Ireland's Dingle peninsula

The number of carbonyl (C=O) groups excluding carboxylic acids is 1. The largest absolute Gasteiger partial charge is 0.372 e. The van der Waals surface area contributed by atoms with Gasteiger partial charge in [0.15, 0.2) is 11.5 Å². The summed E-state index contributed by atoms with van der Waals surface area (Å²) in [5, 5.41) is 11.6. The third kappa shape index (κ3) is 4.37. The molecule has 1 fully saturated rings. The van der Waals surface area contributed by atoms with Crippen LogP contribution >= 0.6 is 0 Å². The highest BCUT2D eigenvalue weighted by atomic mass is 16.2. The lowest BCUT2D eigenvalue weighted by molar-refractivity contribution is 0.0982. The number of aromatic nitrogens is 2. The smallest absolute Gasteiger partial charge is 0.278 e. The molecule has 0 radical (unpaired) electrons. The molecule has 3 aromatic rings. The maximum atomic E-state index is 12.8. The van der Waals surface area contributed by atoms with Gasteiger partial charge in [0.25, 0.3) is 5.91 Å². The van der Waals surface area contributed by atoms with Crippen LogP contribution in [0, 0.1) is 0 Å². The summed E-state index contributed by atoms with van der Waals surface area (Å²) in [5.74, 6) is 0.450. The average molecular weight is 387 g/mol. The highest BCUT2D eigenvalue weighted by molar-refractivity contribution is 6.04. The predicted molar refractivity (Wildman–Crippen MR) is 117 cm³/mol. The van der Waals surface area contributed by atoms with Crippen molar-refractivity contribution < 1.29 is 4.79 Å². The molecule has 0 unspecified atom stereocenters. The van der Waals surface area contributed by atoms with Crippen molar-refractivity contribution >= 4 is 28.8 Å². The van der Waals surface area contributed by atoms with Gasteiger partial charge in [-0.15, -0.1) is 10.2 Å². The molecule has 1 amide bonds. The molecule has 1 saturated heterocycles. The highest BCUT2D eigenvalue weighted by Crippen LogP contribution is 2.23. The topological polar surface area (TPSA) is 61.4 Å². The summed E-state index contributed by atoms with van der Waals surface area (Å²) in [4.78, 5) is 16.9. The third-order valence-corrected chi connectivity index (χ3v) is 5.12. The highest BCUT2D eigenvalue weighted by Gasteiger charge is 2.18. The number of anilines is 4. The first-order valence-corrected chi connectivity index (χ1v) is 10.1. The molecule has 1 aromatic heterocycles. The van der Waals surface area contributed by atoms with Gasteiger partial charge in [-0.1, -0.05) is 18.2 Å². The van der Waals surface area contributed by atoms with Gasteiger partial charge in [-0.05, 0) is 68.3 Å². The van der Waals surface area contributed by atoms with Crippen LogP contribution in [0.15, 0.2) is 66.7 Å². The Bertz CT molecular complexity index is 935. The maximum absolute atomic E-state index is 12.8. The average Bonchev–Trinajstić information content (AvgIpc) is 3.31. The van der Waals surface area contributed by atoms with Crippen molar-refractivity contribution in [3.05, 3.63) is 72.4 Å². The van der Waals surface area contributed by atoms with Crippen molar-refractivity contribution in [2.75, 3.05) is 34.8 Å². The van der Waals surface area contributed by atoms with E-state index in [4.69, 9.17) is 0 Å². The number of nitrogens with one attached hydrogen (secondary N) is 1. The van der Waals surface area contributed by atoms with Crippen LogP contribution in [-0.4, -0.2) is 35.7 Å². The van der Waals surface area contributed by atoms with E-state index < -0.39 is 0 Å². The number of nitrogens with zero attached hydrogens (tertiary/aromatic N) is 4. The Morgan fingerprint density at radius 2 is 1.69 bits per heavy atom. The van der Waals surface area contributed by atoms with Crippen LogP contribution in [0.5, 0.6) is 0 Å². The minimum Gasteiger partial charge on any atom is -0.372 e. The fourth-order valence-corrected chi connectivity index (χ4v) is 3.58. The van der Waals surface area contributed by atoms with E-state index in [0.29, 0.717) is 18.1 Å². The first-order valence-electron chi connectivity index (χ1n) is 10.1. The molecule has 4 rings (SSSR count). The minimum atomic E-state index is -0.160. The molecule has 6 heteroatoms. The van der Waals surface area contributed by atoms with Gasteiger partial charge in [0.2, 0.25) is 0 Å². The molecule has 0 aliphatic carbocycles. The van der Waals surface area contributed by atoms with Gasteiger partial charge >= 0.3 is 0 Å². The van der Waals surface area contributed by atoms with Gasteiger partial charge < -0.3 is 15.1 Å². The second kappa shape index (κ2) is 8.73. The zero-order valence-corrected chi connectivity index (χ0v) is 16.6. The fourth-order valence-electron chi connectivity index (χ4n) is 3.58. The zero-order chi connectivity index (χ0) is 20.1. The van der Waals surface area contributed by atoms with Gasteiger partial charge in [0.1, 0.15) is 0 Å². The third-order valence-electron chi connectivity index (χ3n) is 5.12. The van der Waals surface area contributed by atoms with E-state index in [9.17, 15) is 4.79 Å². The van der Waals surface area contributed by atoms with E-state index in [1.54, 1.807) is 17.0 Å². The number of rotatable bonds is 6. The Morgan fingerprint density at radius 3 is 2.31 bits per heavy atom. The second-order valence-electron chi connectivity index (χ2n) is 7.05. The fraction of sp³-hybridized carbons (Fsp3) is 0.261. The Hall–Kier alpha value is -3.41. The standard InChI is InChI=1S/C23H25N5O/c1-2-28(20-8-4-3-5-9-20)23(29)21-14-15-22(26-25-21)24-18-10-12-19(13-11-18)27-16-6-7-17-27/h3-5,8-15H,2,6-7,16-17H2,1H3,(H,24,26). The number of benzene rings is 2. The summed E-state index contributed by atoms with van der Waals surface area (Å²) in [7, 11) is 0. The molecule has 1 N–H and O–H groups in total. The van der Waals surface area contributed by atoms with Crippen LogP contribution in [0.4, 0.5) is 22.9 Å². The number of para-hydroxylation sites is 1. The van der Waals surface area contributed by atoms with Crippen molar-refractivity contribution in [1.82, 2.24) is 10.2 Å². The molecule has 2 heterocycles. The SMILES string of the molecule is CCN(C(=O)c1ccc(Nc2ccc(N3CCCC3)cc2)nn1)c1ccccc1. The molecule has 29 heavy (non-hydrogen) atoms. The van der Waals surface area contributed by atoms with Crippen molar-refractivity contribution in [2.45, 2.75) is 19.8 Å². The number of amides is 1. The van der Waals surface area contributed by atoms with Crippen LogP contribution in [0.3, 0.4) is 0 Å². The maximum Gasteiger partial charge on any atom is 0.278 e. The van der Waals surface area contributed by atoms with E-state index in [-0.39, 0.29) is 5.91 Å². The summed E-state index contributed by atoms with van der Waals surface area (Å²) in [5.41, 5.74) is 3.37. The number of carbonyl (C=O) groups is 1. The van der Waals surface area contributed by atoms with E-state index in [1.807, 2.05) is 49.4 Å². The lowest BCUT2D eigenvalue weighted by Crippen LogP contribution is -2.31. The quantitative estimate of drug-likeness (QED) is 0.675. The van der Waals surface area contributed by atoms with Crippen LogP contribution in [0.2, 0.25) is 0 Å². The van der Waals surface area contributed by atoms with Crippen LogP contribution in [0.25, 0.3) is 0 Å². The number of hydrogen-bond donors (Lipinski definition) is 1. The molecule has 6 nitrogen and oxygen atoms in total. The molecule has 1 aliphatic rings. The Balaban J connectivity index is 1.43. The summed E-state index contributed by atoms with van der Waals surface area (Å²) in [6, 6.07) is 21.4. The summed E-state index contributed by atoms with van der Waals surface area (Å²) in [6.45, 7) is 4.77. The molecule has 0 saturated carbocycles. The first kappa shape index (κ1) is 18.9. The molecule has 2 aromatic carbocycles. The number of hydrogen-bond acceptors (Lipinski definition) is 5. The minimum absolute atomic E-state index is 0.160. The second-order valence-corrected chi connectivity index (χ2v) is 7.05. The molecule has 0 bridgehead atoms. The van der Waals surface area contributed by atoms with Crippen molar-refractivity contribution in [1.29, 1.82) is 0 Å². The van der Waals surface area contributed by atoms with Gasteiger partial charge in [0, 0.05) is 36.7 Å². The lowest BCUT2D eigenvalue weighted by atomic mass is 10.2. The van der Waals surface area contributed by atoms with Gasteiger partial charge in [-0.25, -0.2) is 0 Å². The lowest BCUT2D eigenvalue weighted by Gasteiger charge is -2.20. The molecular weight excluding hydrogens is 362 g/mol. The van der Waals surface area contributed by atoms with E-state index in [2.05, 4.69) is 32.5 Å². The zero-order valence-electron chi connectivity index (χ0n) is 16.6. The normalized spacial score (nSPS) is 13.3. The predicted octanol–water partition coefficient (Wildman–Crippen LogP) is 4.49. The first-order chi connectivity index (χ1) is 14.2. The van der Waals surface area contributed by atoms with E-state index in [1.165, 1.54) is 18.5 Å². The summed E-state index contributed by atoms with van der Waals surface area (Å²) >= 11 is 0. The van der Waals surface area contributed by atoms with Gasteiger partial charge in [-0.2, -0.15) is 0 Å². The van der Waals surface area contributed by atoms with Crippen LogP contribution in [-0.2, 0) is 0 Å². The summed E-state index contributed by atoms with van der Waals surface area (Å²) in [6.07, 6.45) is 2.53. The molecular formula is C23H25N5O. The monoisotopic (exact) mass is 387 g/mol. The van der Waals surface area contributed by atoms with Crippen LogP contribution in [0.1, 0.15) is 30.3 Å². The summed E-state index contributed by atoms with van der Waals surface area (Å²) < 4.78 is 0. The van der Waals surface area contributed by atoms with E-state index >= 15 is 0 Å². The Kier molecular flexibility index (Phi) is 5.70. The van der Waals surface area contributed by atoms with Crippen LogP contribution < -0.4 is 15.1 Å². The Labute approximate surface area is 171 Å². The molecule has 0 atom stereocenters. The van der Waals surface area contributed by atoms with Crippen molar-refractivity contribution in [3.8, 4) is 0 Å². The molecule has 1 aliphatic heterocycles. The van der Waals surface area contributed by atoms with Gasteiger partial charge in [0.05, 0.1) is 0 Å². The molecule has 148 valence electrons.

An expression of praise for any feat in the Dingle Peninsula, the West Kerry Gaeltacht (Irish-speaking area) is Mo cheol thú - You are my music! - which is in itself an indication of the indigenous place music has in the life of the area. Both instrumental music and song have a long tradition on the Dingle Peninsula. In recent times, with the increasing international interest in Irish traditional music, the area has become a mecca for traditional music lovers to the extent that many roving musicians have come to settle in the area and have blended their talents with those of the local native musicians. For many years the music tradition of the area concentrated on the dance tunes played for the West Kerry Set Dance - mainly polkas, slides (single jigs) and, on occasion, hornpipes. The polka set, as it is commonly known, shares its music with the Sliabh Luachra area of North Kerry and with parts of Limerick where polka sets are the traditional dances. The polka was for many years considered to be "foreign" as both set-dancing and accompanying music were modified versions of music and dance performed by the occupying military forces, and this music was therefore generally ignored in the great collections of written music from Capt. Francis O'Neill (1906) to Breandán Breathnach (1963) in their publications. But the polka has become an integral part of the Irish tradition and is now recognised as such. While Breathnach collected polkas, none appeared in any of his three collections of Ceol Rince na hÉireann, but a fourth edition of this year (1997), posthumously edited by Jackie Small, contains 19 polkas and 23 slides, indicating Breathnach's personal acceptance of the polka set-dance as part of the tradition. However, Canon James Goodman (1826-1898) included polkas in his collection of local music which indicates their place in the musical tradition of the area. There are many "local" polkas and slides which have now become an integral part of the tradition, notably those which were played by Muiris Ó Dálaigh (1910-1990) of Dún Chaoin and a native of the Blasket Islands, among many others who have passed on, such as Seán Coughlan and Tomás Mac Gearailt. Many of these tunes now form part of a collection of polkas, slides and slow airs published by Feargal Mac Amhlaoibh and Con Durham in the now out-of-print An Pota Stóir (1994). Séamus Begley at Feakle Festival (Co. Clare) - August 2002The Kerry Polka has now reached the international stage with the famous duo performances of Séamus Begley [see photo] and Steve Cooney. But there are many other local musicians carrying on this tradition in their native area, such as Maidhc Dainín Ó Sé, Breandán Begley, Tommy O'Connor, Micheál Herlihy, John Benny Moriarty, Áine Uí Laoithe, Maurice McKenna, Pádraig Ó Sé and Michelle Curran-Ó Sé. It will be noted from the above list that all these musicians are box-players (button accordion) and this has been generally regarded as the main musical instrument of the area since its introduction from Italy via America through returned Irish emigrant musicians in the early years of this century. Prior to then, the uilleann pipes, fiddle, and flute were the only instruments being used by local musicians, as evidenced in the writings and collected tunes of the Reverend James Goodman (1828-1896), himself a piper and flutist. While the fiddle continued in a secondary role to "the box", the uilleann pipes and flute all but disappeared from the area (with the notable exception of Feargus Ó Flaibheartaigh of the famous Dingle Flaherty Pub) until their re-introduction by newcomer musicians to the area such as pipers Con Durham, Cillian Ó Briain (who is also a pipe maker), Eoin Ó Duignáin, and Eimear Daly; fiddle players Inagh Davis, Feargal Mac Amhlaoibh and Aoife Ní Ghrainbhéil; and flutists Bríd Donnelly-Ó Briain, Eilís Ní Chinnéide, Cian Ó Súilleabháin, Muireann Nic Amhlaoibh, Maurice McKenna, Aoileann Mhic Gearailt, and Peadar Ó hUallaigh. With the influx of such musicians and improved communications, the variety of music played in the area now encompasses the more widely-played reels, jigs, barn dances and set pieces. Added to this, the guitar and bodhrán have become almost essential ingredients to uplift any session, in particular the guitar playing of Steve Cooney, John Brown, Jon Sanders and Tommy O'Sullivan [see photo] , and the bodhrán playing of Andrea Power or the percussion of Steve White. Tommy O'Sullivan at Feakle Festival (Co. Clare) - August 2002A new generation of musicians is presently blooming in the area, playing a variety of instruments including fiddle, flute, whistle, guitar, box, and concertina. The singing tradition of West Kerry is closely associated with the singing tradition of the Waterford Gaeltacht area of Na Déise, with many songs common to both areas such as An Clár Bog Déil, Iníon an Fhaoit ón nGleann, and Bruach na Carraige Báine. But there are many songs particular to West Kerry itself, such as Raghad-sa 's mo Cheataí, An Baile 'tá lámh le Siúd, and Dún an Óir. These songs all form part of the sean-nós tradition, which is distinct from other sean-nós styles of the western seaboard in that they can be, and are, performed as beautiful airs in their own right. These songs can be regularly heard in the area, sung by such singers as those from the famous Begley family, the aforementioned musicians Maidhc Dainín Ó Sé and Áine Leahy, Eibhlín Carney, Páidí Mhártan Mac Gearailt, Ben Lynch, Seán Ó Ceallacháin, Pádraig Ó Sé, and Eilís Ní Chinnéide. While sessions of music, song and dance will continue to be held in private houses and in various other venues throughout the area, the pub is the usual place where these events can be experienced by the visitor. These pub sessions would be at their height during the summer months. Due to the increased emphasis on tourism, paid gigs are the norm during this period and most pubs provide live music during the season on most evenings. During the off season, Dingle offers music on most evenings, notably at An Droichead Beag, Mac Cárthaigh's and Flaherty's, and at An Chonair, where singing and set dancing are particularly encouraged. The Hillgrove Hotel has a set dancing evening every Thursday throughout the year, and Tigh Bhric in Riasc near Ballyferriter have a now well-established open session of music and song every Friday night throughout the year (with the exception of Good Friday, when the session is brought forward to Thursday!) when all comers are welcome to join in. Other venues with regular music sessions west of Dingle include Tigh Pheig, Tigh Mhurphy and Tigh an tSaorsaigh, all of Ballyferriter, Kruger's of Dun Chaoin, Tigh Bhegley and Tigh T.P. of Ballydavid and An Bothar Pub near Feothanach. Most gigs will welcome visiting musicians who wish to join them, but as any musician familiar with the traditional scene will appreciate, this should be "played by ear"! And evenings of excellent music and song are presented in St James' Church of Ireland on Wednesdays and Sundays.